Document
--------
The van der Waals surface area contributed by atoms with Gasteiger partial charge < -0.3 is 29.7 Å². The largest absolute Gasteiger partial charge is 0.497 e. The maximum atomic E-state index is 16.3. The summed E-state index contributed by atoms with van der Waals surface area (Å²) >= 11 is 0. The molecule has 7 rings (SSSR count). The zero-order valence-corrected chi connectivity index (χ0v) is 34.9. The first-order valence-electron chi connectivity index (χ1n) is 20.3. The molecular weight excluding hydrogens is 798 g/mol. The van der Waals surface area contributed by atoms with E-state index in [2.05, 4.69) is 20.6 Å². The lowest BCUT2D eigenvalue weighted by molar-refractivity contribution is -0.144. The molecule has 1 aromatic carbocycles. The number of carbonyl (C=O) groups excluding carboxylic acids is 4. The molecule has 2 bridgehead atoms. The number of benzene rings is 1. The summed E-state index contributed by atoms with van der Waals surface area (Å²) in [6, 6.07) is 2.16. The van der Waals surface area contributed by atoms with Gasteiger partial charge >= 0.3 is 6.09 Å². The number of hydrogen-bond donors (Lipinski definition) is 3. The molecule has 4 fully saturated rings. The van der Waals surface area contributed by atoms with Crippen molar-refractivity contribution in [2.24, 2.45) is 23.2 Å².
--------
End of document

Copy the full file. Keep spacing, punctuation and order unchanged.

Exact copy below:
The van der Waals surface area contributed by atoms with Gasteiger partial charge < -0.3 is 29.7 Å². The largest absolute Gasteiger partial charge is 0.497 e. The maximum atomic E-state index is 16.3. The summed E-state index contributed by atoms with van der Waals surface area (Å²) >= 11 is 0. The molecule has 7 rings (SSSR count). The zero-order valence-corrected chi connectivity index (χ0v) is 34.9. The first-order valence-electron chi connectivity index (χ1n) is 20.3. The molecular weight excluding hydrogens is 798 g/mol. The van der Waals surface area contributed by atoms with E-state index in [2.05, 4.69) is 20.6 Å². The lowest BCUT2D eigenvalue weighted by molar-refractivity contribution is -0.144. The molecule has 1 aromatic carbocycles. The number of carbonyl (C=O) groups excluding carboxylic acids is 4. The molecule has 2 bridgehead atoms. The number of benzene rings is 1. The summed E-state index contributed by atoms with van der Waals surface area (Å²) in [6, 6.07) is 2.16. The van der Waals surface area contributed by atoms with Gasteiger partial charge >= 0.3 is 6.09 Å². The number of hydrogen-bond donors (Lipinski definition) is 3. The molecule has 4 fully saturated rings. The van der Waals surface area contributed by atoms with Crippen molar-refractivity contribution in [2.24, 2.45) is 23.2 Å².